A reflection on relevance: an excerpt from my book, I Quit Plastics.
It’s time for all of us individuals to create a better world—as of right now.
Start with your plastics, your footprint, your personal impact. Then you can feel good about demanding better solutions of our leaders.
I urge folks not to wait to take action. For the pollution on our planet is far beyond what we can ever hope to manage, and it is only mounting with the plastics industry planning to almost double their production in the next 10 years.
So we must act now.
Already, the pollution we are living with is too much. It is killing our necessarily diverse ecosystems, particularly dominating the marine systems that cannot endure in such volumes of microscopic plastics. In my book, I unpack the social impact of plastic. From humans having fewer and fewer fresh options for food as plastic packaged foods beat out even the prices of local growers, creating food deserts and malnourished communities. To the end result of the pollution being shipped to the poorest corners of the earth where there are no waste management systems to deal with even their local waste, much less the mountains of imported trash from addict consumers of the west.
We throw things “away,” but this only fuels the unhealthy detachment from all we buy, consume, tire of, and dispose of.
I call for us to cultivate more awareness. Cultivate more consciousness. Cultivate more connection to what we do, say, eat, and even waste.
But in this current pandemic, in this culture of fear and anxiety, of separation and isolation, of heightened triggers and sensitivities; where we watch our skies clear of pollution as the planes are grounded, and the rivers flow clean since tourism halts, and the animals frolic, and nature regrows where so recently trampled thousands of boots—we celebrate these certainly. And I quietly watch the plastic masks, the plastic gloves, the plastic gowns, the plastic wipes, the plastic personal-sized hand sanitisers, the plastic to-go food containers—delivered, picked up, discarded—the plastic takeaway cups, the plastic bottles. Plastics emerging as the key to health and hygiene.
This synthetic barrier trusted over our own natural instincts and intuitions to protect ourselves. This plastic material clawing its way into every aspect of this pandemic positioned as protection, positioned as saving lives.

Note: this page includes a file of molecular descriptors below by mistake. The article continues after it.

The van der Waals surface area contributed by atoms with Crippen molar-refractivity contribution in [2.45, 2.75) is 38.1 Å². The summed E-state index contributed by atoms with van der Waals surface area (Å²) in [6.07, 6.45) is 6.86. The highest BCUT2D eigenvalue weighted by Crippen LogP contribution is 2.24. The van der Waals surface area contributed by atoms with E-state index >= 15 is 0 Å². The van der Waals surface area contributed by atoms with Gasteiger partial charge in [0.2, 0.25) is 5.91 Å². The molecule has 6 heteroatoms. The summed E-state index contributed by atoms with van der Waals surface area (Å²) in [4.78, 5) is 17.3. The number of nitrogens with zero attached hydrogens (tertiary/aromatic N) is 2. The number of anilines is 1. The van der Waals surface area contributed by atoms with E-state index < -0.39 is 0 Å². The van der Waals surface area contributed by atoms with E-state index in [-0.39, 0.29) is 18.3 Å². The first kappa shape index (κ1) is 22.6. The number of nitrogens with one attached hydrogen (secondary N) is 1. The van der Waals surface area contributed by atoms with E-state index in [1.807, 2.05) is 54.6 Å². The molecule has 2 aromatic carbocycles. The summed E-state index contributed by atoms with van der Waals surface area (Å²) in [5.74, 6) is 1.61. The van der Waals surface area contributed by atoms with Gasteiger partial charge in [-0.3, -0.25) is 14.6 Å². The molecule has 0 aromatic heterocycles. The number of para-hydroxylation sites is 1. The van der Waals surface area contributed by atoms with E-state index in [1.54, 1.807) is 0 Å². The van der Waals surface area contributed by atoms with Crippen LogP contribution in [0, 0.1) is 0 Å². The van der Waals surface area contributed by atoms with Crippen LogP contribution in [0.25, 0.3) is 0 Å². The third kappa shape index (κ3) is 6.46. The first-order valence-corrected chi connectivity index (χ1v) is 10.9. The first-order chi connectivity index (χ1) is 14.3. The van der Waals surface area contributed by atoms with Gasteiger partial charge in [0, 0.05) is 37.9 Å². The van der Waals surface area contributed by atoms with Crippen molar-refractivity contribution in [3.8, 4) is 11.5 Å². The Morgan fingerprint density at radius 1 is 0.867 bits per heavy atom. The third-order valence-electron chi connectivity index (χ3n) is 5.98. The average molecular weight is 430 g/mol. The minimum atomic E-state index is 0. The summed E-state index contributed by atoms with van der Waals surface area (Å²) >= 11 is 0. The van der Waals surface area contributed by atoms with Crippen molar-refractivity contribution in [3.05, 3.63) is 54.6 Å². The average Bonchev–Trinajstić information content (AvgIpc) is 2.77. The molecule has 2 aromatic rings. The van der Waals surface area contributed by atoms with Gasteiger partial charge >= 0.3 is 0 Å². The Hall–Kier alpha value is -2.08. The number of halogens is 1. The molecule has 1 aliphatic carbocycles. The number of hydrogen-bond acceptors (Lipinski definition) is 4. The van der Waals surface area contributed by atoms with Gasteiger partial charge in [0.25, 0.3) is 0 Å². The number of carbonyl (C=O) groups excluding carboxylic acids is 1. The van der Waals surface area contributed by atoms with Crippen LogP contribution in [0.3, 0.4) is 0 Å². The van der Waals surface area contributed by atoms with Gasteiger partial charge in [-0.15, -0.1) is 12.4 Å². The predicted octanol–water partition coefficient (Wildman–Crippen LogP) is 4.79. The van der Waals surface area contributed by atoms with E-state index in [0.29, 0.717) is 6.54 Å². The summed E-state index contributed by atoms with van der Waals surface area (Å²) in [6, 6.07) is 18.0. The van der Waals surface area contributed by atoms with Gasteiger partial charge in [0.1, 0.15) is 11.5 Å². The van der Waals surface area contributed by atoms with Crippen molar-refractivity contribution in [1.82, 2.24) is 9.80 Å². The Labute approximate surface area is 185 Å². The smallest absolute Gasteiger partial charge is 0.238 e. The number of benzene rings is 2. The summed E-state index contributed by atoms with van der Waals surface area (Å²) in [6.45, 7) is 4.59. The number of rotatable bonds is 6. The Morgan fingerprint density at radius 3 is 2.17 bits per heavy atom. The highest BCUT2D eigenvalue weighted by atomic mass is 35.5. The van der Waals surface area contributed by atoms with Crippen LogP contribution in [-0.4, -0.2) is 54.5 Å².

I have been quietly observing. Perhaps a slight bit of wisdom is coming as this little activist ages into her place in this world, and her experiences of yelling for action and celebrating too soon give her more thoughts than words.
I watch as mining executives and oil magnates are put in charge of restoring the economy. I watch as deals for coal mines and oil rigs that we’ve been protesting and successful holding off, get pushed through in the name of bailout. People nod their heads in the name of jobs. While we are distracted by clear skies, coal gets lined up for another half-century of the dirtiest air pollution we know we can’t handle.
I have been a bit quiet. Sharing some tips for making things at home. Sharing my book I have worked so long and hard on. Sensitive to my brothers and sisters who have lost jobs, who are trapped at home in abusive situations, who are experiencing anxiety and depression and loneliness and despair. I haven’t said anything about the plastic used or the corrupt government plays being spun as COVID-19 heroism.
But I’m ready for the discussion.
I think it’s so important that we use this global reset to pause, slow down, reassess how we live this one, precious life we have been gifted, and really allow ourselves to regenerate. If doing nothing is what you need, live your truth, and I support you. I also ask if we are faced with an opportunity here to redesign the world we live in, or if we can only accept what is given to us.
And if my words—which encourage individual action and emphasise the ripple effect of individual behaviour change—if these words are perhaps now more relevant than ever.